How I Mange My Anxiety as I Parent a Child With a Disability
There was a ship and a dragon. Sometimes the ship was Pirate themed, sometimes it was right out of Peter Pan (the Mary Martin version) but it was always a dragon. It flew through the air with harrowing teeth, spraying fire, and every time, right on cue — it tried to eat my Dad.
But I always woke up, just in time.
The night before his work conference, it was especially gruesome. I lay in bed trying to count away my tears, knowing I should be asleep. I had a big test on the counties of New Jersey. I studied all night and even made up a song to remember them. Feeling terrified in bed would absolutely counteract all the work I had done until this point. It was a lot of studying for a fifth-grader. But I couldn’t expel the nightmare.
I stood outside of my parent’s bedroom door. It had only been a few months ago I stood in the same spot with my other debilitating question: what day of the week should I wear my new bra? I worked up the courage then to knock, deciding training bras were best worn on Monday’s, a non-gym day. I could convince myself to knock again.
But tonight, the knock on the door was different. This knock was two years before my first funeral. Before shiva started occurring almost annually. Before I experienced my first heart break. Yet the fear of the unknown was all consuming. I was terrified for my dad to get on his plane. I knocked.
I can’t sleep. Something bad is going to happen.
There is a brown chest at the foot of my parents’ bed. It usually holds the afghans my great grandmother knit that still smell like 1900s Russia and pirogies. My mother, responding to my pitiful knock, turned off “Murder She Wrote,” took my small hand and led me to the chest. With labored breathing, I managed to croak out my recurring nightmare: dragon, fire, pirate, ship. Then finally, what if something happens to Daddy’s plane?
Maybe she was used to my emotional outbursts or it was her training as a counselor, but her reply was simple, “If you spend all your time worrying about what may happen tomorrow, you won’t be able to enjoy today.”
There is a joke in our house that every mother should have a Marmie moment. Louisa May Alcott inspired the “that should be embroidered into a pillowcase” type language that every mother desires; my mother could run circles around Marmie.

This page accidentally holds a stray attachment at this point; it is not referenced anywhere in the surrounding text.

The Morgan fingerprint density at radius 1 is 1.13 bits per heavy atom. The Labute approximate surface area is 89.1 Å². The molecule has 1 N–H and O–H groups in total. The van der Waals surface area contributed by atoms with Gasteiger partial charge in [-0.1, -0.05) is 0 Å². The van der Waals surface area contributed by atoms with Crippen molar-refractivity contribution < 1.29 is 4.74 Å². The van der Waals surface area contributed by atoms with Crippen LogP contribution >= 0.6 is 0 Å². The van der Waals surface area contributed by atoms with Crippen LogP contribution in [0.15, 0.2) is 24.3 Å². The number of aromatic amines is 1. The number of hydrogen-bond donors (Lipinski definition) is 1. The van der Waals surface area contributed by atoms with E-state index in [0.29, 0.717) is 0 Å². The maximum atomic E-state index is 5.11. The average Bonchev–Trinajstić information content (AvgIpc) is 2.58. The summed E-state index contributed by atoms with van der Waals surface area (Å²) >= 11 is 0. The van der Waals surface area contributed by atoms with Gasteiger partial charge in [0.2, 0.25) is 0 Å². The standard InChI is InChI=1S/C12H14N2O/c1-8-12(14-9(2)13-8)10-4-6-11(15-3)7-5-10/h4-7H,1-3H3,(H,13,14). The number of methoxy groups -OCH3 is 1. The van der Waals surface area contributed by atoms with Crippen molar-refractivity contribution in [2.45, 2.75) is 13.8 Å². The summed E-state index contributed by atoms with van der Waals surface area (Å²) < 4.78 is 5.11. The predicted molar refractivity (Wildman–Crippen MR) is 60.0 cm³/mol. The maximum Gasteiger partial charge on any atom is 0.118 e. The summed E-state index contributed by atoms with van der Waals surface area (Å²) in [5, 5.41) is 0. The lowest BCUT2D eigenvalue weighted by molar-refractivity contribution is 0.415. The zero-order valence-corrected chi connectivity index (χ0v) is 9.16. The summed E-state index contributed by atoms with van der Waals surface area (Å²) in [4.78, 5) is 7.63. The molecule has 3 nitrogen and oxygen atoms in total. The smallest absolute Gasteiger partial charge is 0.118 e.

I was struck by her honesty. Even at 9. She did not redirect me to return to bed. She did not overindulge my sadness. She did not promise me everything would be OK. It would be the same advice I later found in the pages of “To Kill A Mockingbird”: “It is not time to worry yet, I’ll tell you when to worry.” But on this night, she simply gifted me some of her own resilience. She had lived through unimaginable loss. Both of my parents had. They raised me to fight for the joy.
This brown box turned out to be quite the fortune cookie for my parents. Years of advice followed: If you keep ignoring his calls, it probably means you don’t want to date him anymore. If you use the curling iron on wet hair, you will burn your bangs. If you invest in your 401K plan now, it will double every eight years.
Solid wisdom. Throughout all the adages shared in my childhood home, the dissipation of my dragon nightmare is the only one I can remember. I remember the walk back down the hall. I remember returning to my bed. I closed my eyes and the vision of the dragon immediately appeared, like the bad guy waiting for you in a scary movie. This time it was purple with gigantic snarling teeth. I forced myself to open my eyes and clutched my beloved teddy bear. I spoke aloud, “I don’t need to be afraid of you.” I can make this different. When I closed my eyes, a new image appeared. My father was now riding on top of Puff the Magic Dragon and he was singing. He put his hand out to me and I hopped on the dragon’s back.
That night I dreamed of flying.
There were no flames following us.
And I aced my New Jersey county quiz.
Decades later, I lay my children safely in their beds, I am reminded of that dragon, of that brown box, of that advice. I am no longer preoccupied with the unknown fears, because I am swallowed by the ones I am currently living. Raising a child with a disability can do that to you. My mother’s Marmie advice wanes as I am worried about the future — constantly. Once my weary head finally hits the pillow, it just keeps spinning. Did I get the forms filled out for school tomorrow? Did I remember to write a note in the lunchbox? What day does the garbage go out? Did I forget Speech moved to Wednesday? Did I remember to grade Susan’s project? Was my observation lesson tomorrow? Did I ever send Lauren her birthday gift? Did I brush my teeth? How do we tell the family she is repeating the grade?
I open my eyes, dizzy from the reeling thoughts and see a familiar face. My childhood teddy bear strewn on the floor covered in highlighter and a sock. He has survived decades of sleepless nights, a lice scare, and some rough years in college. Why shouldn’t he get to have another go of it with my own children? His worn face reminds me — turn the monster into Puff the Magic Dragon.
And I start slowly.
I breathe out the latest doctor’s report and I breathe in the sound of my son’s ABCs.
The nasty woman on the phone. Out. The Halloween parade. In.
Thank you notes I never sent. Out. My niece’s birthday party. In.
And slowly, the anxiety quells.
I wish I could return to the days of memorizing: Morris, Essex, Sussex, to a time when my training bra was the big activity for the week, when I could waddle down the hall in my pajamas and have my parents make it better.
But it is up to me now. I can remember there will be plenty of worries for tomorrow, but if it’s all I focus on, it doesn’t leave a lot of time to fly through the sky singing MoTown with my Dad.
Getty image by NycyaNestling